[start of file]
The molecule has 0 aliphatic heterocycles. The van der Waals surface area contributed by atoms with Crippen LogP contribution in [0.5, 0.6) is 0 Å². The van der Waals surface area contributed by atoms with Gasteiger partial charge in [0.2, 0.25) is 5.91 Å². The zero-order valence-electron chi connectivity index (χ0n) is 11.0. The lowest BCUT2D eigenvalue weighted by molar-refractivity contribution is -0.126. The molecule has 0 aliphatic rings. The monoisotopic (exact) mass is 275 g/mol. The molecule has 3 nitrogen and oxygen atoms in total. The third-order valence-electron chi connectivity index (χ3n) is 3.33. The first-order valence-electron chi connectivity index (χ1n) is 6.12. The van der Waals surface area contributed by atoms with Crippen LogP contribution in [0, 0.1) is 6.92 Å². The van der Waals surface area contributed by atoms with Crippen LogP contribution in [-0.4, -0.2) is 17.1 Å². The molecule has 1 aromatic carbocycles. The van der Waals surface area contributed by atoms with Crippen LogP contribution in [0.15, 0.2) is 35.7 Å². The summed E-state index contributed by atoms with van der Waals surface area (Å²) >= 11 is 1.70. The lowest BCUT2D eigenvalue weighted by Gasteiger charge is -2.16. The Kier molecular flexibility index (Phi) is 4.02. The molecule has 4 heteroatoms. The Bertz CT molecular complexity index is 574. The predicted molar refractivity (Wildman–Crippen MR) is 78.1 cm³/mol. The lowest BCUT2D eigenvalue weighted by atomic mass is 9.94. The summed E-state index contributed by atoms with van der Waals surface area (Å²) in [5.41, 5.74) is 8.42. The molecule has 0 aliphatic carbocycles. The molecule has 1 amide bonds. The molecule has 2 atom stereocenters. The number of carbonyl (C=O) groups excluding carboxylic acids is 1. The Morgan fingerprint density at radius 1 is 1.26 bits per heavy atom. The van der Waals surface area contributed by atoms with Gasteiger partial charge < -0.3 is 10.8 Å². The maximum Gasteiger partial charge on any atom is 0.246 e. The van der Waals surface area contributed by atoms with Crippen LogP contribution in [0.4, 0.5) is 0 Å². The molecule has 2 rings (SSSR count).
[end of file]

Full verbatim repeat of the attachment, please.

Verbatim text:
The molecule has 0 aliphatic heterocycles. The van der Waals surface area contributed by atoms with Crippen LogP contribution in [0.5, 0.6) is 0 Å². The van der Waals surface area contributed by atoms with Gasteiger partial charge in [0.2, 0.25) is 5.91 Å². The zero-order valence-electron chi connectivity index (χ0n) is 11.0. The lowest BCUT2D eigenvalue weighted by molar-refractivity contribution is -0.126. The molecule has 0 aliphatic rings. The monoisotopic (exact) mass is 275 g/mol. The molecule has 3 nitrogen and oxygen atoms in total. The third-order valence-electron chi connectivity index (χ3n) is 3.33. The first-order valence-electron chi connectivity index (χ1n) is 6.12. The van der Waals surface area contributed by atoms with Crippen LogP contribution in [0, 0.1) is 6.92 Å². The van der Waals surface area contributed by atoms with Crippen LogP contribution in [-0.4, -0.2) is 17.1 Å². The molecule has 1 aromatic carbocycles. The van der Waals surface area contributed by atoms with Crippen LogP contribution in [0.15, 0.2) is 35.7 Å². The summed E-state index contributed by atoms with van der Waals surface area (Å²) >= 11 is 1.70. The lowest BCUT2D eigenvalue weighted by Gasteiger charge is -2.16. The Kier molecular flexibility index (Phi) is 4.02. The molecule has 4 heteroatoms. The Bertz CT molecular complexity index is 574. The predicted molar refractivity (Wildman–Crippen MR) is 78.1 cm³/mol. The lowest BCUT2D eigenvalue weighted by atomic mass is 9.94. The summed E-state index contributed by atoms with van der Waals surface area (Å²) in [5.41, 5.74) is 8.42. The molecule has 0 aliphatic carbocycles. The molecule has 1 amide bonds. The molecule has 2 atom stereocenters. The number of carbonyl (C=O) groups excluding carboxylic acids is 1. The Morgan fingerprint density at radius 1 is 1.26 bits per heavy atom. The van der Waals surface area contributed by atoms with Gasteiger partial charge < -0.3 is 10.8 Å². The maximum Gasteiger partial charge on any atom is 0.246 e. The van der Waals surface area contributed by atoms with Crippen LogP contribution in [0.4, 0.5) is 0 Å². The molecule has 2 rings (SSSR count).